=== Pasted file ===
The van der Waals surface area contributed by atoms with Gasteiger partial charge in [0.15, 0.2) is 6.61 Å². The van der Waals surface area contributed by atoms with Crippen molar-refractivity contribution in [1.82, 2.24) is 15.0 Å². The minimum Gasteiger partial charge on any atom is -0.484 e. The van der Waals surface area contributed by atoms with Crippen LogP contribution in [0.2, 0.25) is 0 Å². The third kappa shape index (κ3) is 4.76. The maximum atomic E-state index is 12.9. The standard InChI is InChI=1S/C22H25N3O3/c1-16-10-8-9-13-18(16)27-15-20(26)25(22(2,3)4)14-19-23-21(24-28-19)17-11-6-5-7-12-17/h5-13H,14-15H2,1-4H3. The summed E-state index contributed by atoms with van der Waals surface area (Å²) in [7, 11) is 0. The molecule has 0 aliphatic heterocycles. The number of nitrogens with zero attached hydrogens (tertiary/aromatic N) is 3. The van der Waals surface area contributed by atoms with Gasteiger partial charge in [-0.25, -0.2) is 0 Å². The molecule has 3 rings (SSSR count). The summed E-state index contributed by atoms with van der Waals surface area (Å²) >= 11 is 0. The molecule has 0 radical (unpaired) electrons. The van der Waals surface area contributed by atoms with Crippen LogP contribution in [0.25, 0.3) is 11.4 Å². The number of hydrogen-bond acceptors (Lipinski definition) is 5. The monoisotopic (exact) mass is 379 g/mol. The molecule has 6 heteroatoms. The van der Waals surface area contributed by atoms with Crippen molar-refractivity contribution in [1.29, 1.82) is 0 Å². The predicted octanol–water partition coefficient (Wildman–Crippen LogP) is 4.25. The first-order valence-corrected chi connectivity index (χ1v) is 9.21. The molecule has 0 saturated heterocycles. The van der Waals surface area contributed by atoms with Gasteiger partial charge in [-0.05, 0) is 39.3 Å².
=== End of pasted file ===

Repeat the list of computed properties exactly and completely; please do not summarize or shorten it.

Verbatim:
The van der Waals surface area contributed by atoms with Gasteiger partial charge in [0.15, 0.2) is 6.61 Å². The van der Waals surface area contributed by atoms with Crippen molar-refractivity contribution in [1.82, 2.24) is 15.0 Å². The minimum Gasteiger partial charge on any atom is -0.484 e. The van der Waals surface area contributed by atoms with Crippen LogP contribution in [0.2, 0.25) is 0 Å². The third kappa shape index (κ3) is 4.76. The maximum atomic E-state index is 12.9. The standard InChI is InChI=1S/C22H25N3O3/c1-16-10-8-9-13-18(16)27-15-20(26)25(22(2,3)4)14-19-23-21(24-28-19)17-11-6-5-7-12-17/h5-13H,14-15H2,1-4H3. The summed E-state index contributed by atoms with van der Waals surface area (Å²) in [7, 11) is 0. The molecule has 0 aliphatic heterocycles. The number of nitrogens with zero attached hydrogens (tertiary/aromatic N) is 3. The van der Waals surface area contributed by atoms with Gasteiger partial charge in [-0.25, -0.2) is 0 Å². The molecule has 3 rings (SSSR count). The summed E-state index contributed by atoms with van der Waals surface area (Å²) >= 11 is 0. The molecule has 0 radical (unpaired) electrons. The van der Waals surface area contributed by atoms with Crippen LogP contribution in [0.25, 0.3) is 11.4 Å². The number of hydrogen-bond acceptors (Lipinski definition) is 5. The monoisotopic (exact) mass is 379 g/mol. The molecule has 6 heteroatoms. The van der Waals surface area contributed by atoms with Crippen molar-refractivity contribution in [1.29, 1.82) is 0 Å². The predicted octanol–water partition coefficient (Wildman–Crippen LogP) is 4.25. The first-order valence-corrected chi connectivity index (χ1v) is 9.21. The molecule has 0 saturated heterocycles. The van der Waals surface area contributed by atoms with Gasteiger partial charge in [-0.05, 0) is 39.3 Å².